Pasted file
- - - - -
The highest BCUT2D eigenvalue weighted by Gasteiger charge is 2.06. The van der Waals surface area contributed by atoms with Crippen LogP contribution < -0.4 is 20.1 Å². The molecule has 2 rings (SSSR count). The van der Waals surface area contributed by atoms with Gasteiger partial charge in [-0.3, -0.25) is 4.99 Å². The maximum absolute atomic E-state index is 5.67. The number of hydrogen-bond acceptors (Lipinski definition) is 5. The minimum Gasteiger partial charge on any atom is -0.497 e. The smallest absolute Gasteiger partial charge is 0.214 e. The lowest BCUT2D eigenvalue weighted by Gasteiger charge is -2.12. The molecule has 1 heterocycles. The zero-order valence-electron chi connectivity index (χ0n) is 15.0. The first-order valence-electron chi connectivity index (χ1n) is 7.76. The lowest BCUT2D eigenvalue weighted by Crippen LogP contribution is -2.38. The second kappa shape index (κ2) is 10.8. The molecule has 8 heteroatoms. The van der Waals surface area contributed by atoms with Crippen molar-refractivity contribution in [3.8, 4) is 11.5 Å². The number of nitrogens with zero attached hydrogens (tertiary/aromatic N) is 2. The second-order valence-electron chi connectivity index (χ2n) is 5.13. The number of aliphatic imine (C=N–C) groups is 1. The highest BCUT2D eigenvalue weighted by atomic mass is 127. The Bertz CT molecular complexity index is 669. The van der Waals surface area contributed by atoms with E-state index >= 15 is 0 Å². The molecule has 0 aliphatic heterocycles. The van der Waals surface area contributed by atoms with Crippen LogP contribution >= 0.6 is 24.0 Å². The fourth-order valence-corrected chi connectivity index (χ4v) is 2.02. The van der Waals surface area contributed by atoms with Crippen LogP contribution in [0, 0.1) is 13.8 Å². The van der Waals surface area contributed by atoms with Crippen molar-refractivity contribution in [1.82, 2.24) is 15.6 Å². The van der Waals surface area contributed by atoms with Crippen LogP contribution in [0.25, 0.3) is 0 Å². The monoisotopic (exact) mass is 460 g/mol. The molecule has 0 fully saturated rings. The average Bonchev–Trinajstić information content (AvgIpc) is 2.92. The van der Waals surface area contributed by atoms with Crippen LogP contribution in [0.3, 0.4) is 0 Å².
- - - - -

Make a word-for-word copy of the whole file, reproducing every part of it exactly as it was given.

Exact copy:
The highest BCUT2D eigenvalue weighted by Gasteiger charge is 2.06. The van der Waals surface area contributed by atoms with Crippen LogP contribution < -0.4 is 20.1 Å². The molecule has 2 rings (SSSR count). The van der Waals surface area contributed by atoms with Gasteiger partial charge in [-0.3, -0.25) is 4.99 Å². The maximum absolute atomic E-state index is 5.67. The number of hydrogen-bond acceptors (Lipinski definition) is 5. The minimum Gasteiger partial charge on any atom is -0.497 e. The smallest absolute Gasteiger partial charge is 0.214 e. The lowest BCUT2D eigenvalue weighted by Gasteiger charge is -2.12. The molecule has 1 heterocycles. The zero-order valence-electron chi connectivity index (χ0n) is 15.0. The first-order valence-electron chi connectivity index (χ1n) is 7.76. The lowest BCUT2D eigenvalue weighted by Crippen LogP contribution is -2.38. The second kappa shape index (κ2) is 10.8. The molecule has 8 heteroatoms. The van der Waals surface area contributed by atoms with Crippen molar-refractivity contribution in [3.8, 4) is 11.5 Å². The number of nitrogens with zero attached hydrogens (tertiary/aromatic N) is 2. The second-order valence-electron chi connectivity index (χ2n) is 5.13. The number of aliphatic imine (C=N–C) groups is 1. The highest BCUT2D eigenvalue weighted by atomic mass is 127. The Bertz CT molecular complexity index is 669. The van der Waals surface area contributed by atoms with E-state index >= 15 is 0 Å². The molecule has 0 aliphatic heterocycles. The van der Waals surface area contributed by atoms with Crippen LogP contribution >= 0.6 is 24.0 Å². The fourth-order valence-corrected chi connectivity index (χ4v) is 2.02. The van der Waals surface area contributed by atoms with Crippen LogP contribution in [0, 0.1) is 13.8 Å². The van der Waals surface area contributed by atoms with Crippen molar-refractivity contribution in [1.82, 2.24) is 15.6 Å². The van der Waals surface area contributed by atoms with Crippen LogP contribution in [0.25, 0.3) is 0 Å². The monoisotopic (exact) mass is 460 g/mol. The molecule has 0 fully saturated rings. The average Bonchev–Trinajstić information content (AvgIpc) is 2.92. The van der Waals surface area contributed by atoms with Crippen LogP contribution in [0.3, 0.4) is 0 Å².